gingerbread macarons

I have made a lot of macarons recently - or so it feels. I made two batches of peppermint macarons in early December. I got a little fancy with my piping bag food coloring to create red swirls. But this weekend, I felt the urge to make another batch but it did not feel exciting to do more peppermint ones.

That's how I ended up with gingerbread macarons.

If you can make regular macarons, there is nothing stopping you from these seasonal favorites. I was a little nervous about how the spices would affect the almond batter consistency ... even though it is such a small amount. These shells are so ridiculously finicky that you don't want to mess with them too much. The last time I made macarons I changed up my recipe a bit and I feel pretty great about them now.

What did I change? Lowered the temp significantly to 300F and added more dry ingredients to the whipped merengue. This tutorial from Tasty is the best macaron tutorial I've ever read.

  1. I will now always look for the figure 8 in my batter. Watch the demo video and you'll see what I mean.
  2. Bloom time? I had never heard of this but it makes a lot of sense. After fully assembling the macaron, you let it sit for 24 hours (or so) in an airtight container. Macarons always felt better the next day or even a couple hours later... and now I know why.
  3.  In spite of the "figure 8 technique", I think there is a chance that I'm overmixing my batter occasionally. On the Great British Baking Show, I learned that if your macaron shells feel a bit hollow it is because they are overmixed.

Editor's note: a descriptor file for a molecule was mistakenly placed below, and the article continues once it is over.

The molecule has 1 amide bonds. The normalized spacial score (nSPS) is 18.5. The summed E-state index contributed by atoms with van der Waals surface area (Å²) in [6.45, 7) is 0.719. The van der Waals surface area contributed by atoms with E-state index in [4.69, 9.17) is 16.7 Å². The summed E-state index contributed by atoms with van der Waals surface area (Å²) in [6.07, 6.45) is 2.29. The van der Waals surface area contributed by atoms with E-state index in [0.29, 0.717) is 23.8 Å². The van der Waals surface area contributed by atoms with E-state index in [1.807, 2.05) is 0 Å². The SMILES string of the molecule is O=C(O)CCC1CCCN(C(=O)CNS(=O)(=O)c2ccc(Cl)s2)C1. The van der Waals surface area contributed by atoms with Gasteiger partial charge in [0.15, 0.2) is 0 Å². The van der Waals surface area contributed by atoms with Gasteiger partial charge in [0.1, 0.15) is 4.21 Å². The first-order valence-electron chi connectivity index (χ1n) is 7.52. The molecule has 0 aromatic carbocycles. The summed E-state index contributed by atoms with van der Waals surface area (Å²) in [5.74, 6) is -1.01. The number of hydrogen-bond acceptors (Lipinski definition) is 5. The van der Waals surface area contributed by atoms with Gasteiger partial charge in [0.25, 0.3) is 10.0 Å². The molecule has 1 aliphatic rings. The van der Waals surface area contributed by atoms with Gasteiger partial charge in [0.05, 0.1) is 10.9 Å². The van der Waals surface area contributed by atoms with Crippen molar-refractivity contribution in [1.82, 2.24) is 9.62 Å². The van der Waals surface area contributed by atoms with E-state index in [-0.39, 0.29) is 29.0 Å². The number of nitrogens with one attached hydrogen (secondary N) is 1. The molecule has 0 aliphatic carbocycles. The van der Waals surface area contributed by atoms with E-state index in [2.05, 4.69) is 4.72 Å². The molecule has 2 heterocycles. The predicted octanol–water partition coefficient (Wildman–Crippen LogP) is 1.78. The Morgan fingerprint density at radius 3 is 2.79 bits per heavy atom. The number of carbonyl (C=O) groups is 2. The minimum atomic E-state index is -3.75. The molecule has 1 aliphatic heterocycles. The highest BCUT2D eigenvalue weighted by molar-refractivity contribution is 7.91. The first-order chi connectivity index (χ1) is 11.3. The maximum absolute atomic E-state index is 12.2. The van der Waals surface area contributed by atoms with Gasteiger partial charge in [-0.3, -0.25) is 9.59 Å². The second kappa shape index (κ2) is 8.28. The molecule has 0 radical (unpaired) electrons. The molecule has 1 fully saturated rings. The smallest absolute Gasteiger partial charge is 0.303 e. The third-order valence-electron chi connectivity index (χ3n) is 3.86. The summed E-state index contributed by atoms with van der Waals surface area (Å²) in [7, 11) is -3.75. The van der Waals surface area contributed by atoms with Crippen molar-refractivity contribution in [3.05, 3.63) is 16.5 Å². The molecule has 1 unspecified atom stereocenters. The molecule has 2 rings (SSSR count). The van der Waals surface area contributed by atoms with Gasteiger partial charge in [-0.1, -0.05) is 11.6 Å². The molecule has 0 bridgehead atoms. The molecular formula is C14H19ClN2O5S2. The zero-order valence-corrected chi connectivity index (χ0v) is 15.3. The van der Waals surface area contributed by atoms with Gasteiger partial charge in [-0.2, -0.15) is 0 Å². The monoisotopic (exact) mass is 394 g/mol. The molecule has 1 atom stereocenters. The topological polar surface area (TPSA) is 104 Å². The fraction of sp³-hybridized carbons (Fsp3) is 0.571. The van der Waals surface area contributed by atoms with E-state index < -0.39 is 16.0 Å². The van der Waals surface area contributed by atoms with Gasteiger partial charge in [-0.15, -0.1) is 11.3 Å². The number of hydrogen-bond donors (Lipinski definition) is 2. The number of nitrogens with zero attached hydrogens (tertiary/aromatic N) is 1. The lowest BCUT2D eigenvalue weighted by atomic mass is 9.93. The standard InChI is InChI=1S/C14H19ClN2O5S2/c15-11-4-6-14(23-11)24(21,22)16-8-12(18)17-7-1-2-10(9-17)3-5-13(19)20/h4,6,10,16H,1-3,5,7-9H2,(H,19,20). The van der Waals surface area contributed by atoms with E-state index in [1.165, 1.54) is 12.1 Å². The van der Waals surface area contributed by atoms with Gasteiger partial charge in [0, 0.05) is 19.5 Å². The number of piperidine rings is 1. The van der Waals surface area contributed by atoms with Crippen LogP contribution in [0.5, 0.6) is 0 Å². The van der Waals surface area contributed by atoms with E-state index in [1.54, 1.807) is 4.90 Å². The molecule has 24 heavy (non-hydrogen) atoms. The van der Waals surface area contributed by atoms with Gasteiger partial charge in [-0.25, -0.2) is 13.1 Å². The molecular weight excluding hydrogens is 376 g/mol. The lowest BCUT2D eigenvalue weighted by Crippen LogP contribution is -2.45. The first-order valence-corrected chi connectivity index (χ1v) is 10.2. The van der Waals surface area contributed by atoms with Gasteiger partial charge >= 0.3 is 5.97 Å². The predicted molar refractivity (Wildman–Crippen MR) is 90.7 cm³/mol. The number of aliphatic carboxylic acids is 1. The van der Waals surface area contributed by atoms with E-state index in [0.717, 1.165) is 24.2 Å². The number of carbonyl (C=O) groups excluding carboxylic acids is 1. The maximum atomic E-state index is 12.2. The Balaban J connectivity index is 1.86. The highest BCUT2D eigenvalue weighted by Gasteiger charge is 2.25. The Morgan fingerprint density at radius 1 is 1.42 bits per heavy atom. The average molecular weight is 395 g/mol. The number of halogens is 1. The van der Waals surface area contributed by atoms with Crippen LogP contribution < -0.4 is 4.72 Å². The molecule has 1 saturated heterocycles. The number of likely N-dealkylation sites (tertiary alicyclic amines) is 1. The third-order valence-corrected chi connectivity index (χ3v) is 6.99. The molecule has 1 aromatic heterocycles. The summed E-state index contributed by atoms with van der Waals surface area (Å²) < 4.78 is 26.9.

4. Absolutely whack the cooking sheet a few times to get the air bubbles out. I could literally see them come to the surface after hitting the sheet.

Other macaroon recipes I've tried: peppermint swirl, matcha coconutmargaritaraspberry with coconut fillingstandard, and these award winning Christmas cookie variety.

  1. Make the macarons: In the bowl of a food processor, combine the powdered sugar, almond flour, and ½ teaspoon of salt, and process on low speed, until extra fine. Sift the almond flour mixture through a fine-mesh sieve into a large bowl.
  2. In a separate large bowl, beat the egg whites and the remaining ½ teaspoon of salt with an electric hand mixer until soft peaks form. Gradually add the granulated sugar until fully incorporated. Continue to beat until stiff peaks form (you should be able to turn the bowl upside down without anything falling out).
  3. Add the vanilla and beat until incorporated. Add the food coloring and beat until just combined.
  4. Add about ⅓ of the sifted almond flour mixture at a time to the beaten egg whites and use a spatula to gently fold until combined. After the last addition of almond flour, continue to fold slowly until the batter falls into ribbons and you can make a figure 8 while holding the spatula up. 
  5. Transfer the macaron batter into a piping bag fitted with a round tip. 
  6. Pipe the macarons onto the parchment paper in 1½-inch (3-cm) circles, spacing at least 1-inch (2-cm) apart.
  7. Tap the baking sheet on a flat surface 5 times to release any air bubbles. 
  8. Let the macarons sit at room temperature for 30 minutes to 1 hour, until dry to the touch. This helps the feet form under the shell.
  9. Preheat the oven to 300˚F. 11 Bake the macarons for 17 minutes, until the feet are well-risen and the macarons don’t stick to the parchment paper. 
  10. Transfer the macarons to a wire rack to cool completely before filling.
Shopping List
1 ¾ cups powdered sugar
1 cup almond flour, finely ground
1 teaspoon salt, divided
3 egg whites, at room temperature
¼ cup granulated sugar
½ teaspoon vanilla extract
1/4 teaspoon cinnamon
1/8 teaspoon cloves
1/8 teaspoon nutmeg
½ teaspoon ginger

1 cup unsalted butter, 2 sticks, at room temperature
3 cups powdered sugar
1 teaspoon vanilla extract
3 tablespoons heavy cream
2 teaspoons of cinnamon

No comments

Post a Comment